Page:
I got COVID-19 while traveling solo. It's been a nightmare to change flights and find a place to quarantine.

I got COVID-19 while traveling solo. It's been a nightmare to change flights and find a place to quarantine.
"If the hotel quarantine service didn't work out, the costs would start to pile up."Crystal Cox/Business Insider
  • Alena Struzh, a 22-year-old international student, got sick on December 20 while in New York City.
  • She had to change her flight back to California, move out of her Airbnb, and find new housing fast.

This as-told-to essay is based on a conversation with Alena Struzh, a 22-year-old international student from Berlin, about getting COVID-19 while traveling in the US. It has been edited for length and clarity.

Right now, I'm on my academic year abroad in Santa Barbara, California.

I traveled to New York City on December 15 for winter-break vacation. I was traveling with another international student for the first three days, but she flew back to Sweden on December 18.

It was my first time in the city. The remaining time I planned to spend by myself.

My symptoms started on December 20

The same day, the friend I was traveling with told me she developed a fever in Sweden and was getting tested for COVID-19.


I got the Moderna vaccine and was anticipating getting a booster, but I wasn't eligible yet (my six months since the second shot haven't passed yet because in Germany, the vaccination rollout was slower than in the US).

I tried to figure out if there were testing opportunities in New York City. I checked the NYC Health and Hospitals' website. And a friend recommended the LabQ mobile testing sites.

My friend in Sweden told me she tested positive on December 21. I immediately got a PCR test via LabQ, but the testing personnel told me it would take four days to get the results.

I spent the rest of the day trying to find a rapid at-home test. On December 22, I joined a line for an hour in front of a health-department location in Brooklyn to get one of the limited rapid at-home testing kits that were being distributed. I took it that morning, and the results said I was positive.

In the first couple of days, I had a sore throat and coughed a lot, and my entire body ached

My symptoms then became milder, and I had a stuffy nose and fatigue. I now mostly just feel fatigued.


I spoke to a nurse from my university in California, as it seemed impossible to get any medical assistance in New York City. I'm also not particularly familiar with the US healthcare system, resources such as urgent care, and who in general provides COVID-19 testing. I've seen enough long lines of people at urgent-care centers waiting for COVID-19 tests and was shocked by how overwhelmed the resources seemed to be.

I had to isolate for 10 days beginning the day when I started experiencing symptoms. This meant I could return to California on December 31.

I still haven't gotten my PCR result. I'm getting a bit anxious about whether I'll receive it as I need it for any future medical records.

I was supposed to leave on December 24

On December 22, I was faced with the fact that I had to seek a place to quarantine. I spent the entire next day trying to find a solution while sick with COVID-19 and anxious about ending up on the street the following day.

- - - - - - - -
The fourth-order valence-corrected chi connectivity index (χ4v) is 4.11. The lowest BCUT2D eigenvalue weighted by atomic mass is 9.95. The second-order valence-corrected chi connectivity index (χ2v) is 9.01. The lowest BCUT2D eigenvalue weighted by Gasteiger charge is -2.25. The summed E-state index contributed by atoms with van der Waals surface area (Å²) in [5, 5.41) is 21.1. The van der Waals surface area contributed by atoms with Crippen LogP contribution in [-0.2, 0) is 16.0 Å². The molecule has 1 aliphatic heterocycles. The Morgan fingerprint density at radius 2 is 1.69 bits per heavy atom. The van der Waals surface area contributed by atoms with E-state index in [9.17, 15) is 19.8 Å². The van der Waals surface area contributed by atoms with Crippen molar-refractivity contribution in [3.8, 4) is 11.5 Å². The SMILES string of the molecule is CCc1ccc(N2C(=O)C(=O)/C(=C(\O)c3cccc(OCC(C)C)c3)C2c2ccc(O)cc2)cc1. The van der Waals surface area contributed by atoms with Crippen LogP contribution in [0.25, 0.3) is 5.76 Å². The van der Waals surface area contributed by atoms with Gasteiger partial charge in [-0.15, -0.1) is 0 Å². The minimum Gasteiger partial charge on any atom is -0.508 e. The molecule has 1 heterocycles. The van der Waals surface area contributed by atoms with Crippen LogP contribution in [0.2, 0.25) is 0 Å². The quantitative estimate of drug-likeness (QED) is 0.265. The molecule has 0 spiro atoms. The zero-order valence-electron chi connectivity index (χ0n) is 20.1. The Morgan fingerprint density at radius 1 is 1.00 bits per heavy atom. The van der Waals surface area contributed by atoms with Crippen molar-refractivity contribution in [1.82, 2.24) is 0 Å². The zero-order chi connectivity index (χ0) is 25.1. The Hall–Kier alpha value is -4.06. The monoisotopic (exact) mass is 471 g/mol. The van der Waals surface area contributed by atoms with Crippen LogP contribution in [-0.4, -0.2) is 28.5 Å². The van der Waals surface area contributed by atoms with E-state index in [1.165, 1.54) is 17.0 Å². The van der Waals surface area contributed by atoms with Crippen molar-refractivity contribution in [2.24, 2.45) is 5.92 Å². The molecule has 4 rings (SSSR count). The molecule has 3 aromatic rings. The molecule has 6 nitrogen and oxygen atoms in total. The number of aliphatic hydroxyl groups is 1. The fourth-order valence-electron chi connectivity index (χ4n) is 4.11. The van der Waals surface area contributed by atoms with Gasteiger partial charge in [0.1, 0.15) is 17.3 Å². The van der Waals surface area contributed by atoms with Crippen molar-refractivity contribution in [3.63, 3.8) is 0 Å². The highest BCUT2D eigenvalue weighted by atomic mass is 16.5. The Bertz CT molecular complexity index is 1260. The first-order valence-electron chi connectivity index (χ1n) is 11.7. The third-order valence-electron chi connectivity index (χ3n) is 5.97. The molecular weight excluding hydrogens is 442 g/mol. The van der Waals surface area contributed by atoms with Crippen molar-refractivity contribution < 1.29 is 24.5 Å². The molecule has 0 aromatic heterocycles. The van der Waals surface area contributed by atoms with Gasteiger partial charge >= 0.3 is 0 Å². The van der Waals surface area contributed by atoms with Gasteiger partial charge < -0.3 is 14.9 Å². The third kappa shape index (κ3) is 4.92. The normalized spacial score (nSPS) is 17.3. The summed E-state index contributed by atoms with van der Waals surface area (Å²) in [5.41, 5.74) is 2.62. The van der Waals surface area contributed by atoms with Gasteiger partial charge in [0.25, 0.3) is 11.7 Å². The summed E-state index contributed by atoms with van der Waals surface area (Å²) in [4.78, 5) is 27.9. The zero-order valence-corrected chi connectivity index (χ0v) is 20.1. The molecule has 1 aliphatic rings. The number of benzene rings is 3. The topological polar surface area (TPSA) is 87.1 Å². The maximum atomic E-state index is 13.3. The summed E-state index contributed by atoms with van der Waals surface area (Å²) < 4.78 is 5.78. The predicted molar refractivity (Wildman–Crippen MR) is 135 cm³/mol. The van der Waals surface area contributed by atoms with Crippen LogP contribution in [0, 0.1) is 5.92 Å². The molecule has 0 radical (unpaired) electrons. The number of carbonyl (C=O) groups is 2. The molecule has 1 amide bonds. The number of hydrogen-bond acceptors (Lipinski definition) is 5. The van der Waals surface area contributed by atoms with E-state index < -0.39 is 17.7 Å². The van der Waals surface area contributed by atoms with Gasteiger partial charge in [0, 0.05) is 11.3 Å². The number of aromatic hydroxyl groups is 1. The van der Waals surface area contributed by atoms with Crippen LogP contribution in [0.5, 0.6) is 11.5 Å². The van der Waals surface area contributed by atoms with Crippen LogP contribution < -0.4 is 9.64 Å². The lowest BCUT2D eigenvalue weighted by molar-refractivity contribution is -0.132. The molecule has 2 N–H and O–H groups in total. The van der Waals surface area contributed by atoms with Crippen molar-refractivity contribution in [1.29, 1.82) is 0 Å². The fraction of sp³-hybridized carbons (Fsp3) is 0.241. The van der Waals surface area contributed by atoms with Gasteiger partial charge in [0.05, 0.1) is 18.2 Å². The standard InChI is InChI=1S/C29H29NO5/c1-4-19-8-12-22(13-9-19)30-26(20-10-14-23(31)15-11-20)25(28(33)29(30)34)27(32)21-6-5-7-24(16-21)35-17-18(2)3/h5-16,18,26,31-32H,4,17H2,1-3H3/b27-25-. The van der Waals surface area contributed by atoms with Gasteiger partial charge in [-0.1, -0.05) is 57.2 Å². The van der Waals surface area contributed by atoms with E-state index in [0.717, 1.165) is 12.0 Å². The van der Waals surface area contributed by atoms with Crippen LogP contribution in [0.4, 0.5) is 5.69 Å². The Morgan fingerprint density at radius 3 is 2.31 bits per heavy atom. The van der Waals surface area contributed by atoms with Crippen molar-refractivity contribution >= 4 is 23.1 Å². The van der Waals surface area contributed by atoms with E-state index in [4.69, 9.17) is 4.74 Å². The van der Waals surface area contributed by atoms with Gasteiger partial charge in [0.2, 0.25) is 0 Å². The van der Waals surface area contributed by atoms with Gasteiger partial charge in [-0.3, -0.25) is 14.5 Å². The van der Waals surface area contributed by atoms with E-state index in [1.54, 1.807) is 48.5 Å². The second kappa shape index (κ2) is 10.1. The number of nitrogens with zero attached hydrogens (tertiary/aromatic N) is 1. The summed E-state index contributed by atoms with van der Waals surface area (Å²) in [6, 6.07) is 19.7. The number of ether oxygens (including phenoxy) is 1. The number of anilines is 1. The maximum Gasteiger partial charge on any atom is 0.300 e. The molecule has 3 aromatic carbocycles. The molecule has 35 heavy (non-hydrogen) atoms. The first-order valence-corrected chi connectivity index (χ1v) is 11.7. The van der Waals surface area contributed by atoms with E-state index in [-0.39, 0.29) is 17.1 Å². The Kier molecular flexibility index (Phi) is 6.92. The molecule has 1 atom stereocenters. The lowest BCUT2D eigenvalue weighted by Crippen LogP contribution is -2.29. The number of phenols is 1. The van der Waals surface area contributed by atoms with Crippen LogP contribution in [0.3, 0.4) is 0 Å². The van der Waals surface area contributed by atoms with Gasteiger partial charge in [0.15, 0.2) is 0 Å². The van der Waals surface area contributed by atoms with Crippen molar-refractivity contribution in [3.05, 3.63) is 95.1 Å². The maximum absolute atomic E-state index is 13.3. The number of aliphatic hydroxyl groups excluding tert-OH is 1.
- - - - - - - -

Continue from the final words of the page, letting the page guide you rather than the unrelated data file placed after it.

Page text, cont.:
I couldn't prolong my Airbnb stay as there were other guests booked. I also didn't want to infect other people, and there was no private bathroom in the Airbnb. Before leaving, I disinfected the room as best as possible.


I heard of the city's free quarantine hotel program and called them multiple times, but I was put on hold. I called multiple hotels asking whether I could quarantine there — no one said yes.

The Airbnb COVID-19 policy says you're not allowed to book an Airbnb for isolation reasons

Eventually, I tweeted and asked around in my friend group whether anyone knew someone who could help.

After three hours of being on hold with the quarantine hotel service, someone picked up, took my information, and said they'd reach out within the next 48 hours to tell me whether I was eligible.

Right now, my plan is fragile — but it's a plan

A nice person let me stay in their apartment over the holidays until December 27, while they were out of town. I found another person who'd sublet me their apartment until December 30.

A lot of people tried to help, and I'm grateful for each of them. Fortunately, on Monday, I received confirmation that I was assigned one of the city's COVID-19 hotel isolation rooms.


Honestly, it's been exhausting and nerve-racking setting all of this up while being sick

I'm also aware that I'm still privileged in this situation as I have some financial resources.

But had the hotel quarantine service not worked out, the costs would have started to pile up.

Subletting the apartment costs $50 per night. I also have to rebook a flight to Santa Barbara as the first affordable option to get back is on January 3. I'll also have to book accommodations for December 31 through January 3 after I leave the city's isolation hotel.

On Christmas weekend, I was pretty depressed

A couple of friends called, and I watched my family exchange gifts. But mostly I mindlessly scrolled through TikTok. I watched one movie and tried to read. I made a restaurant reservation for December 31, trying to motivate myself to stay strong.

I'm also mentally exhausted at this point. My next semester starts on January 3, and this hasn't been a relaxing vacation.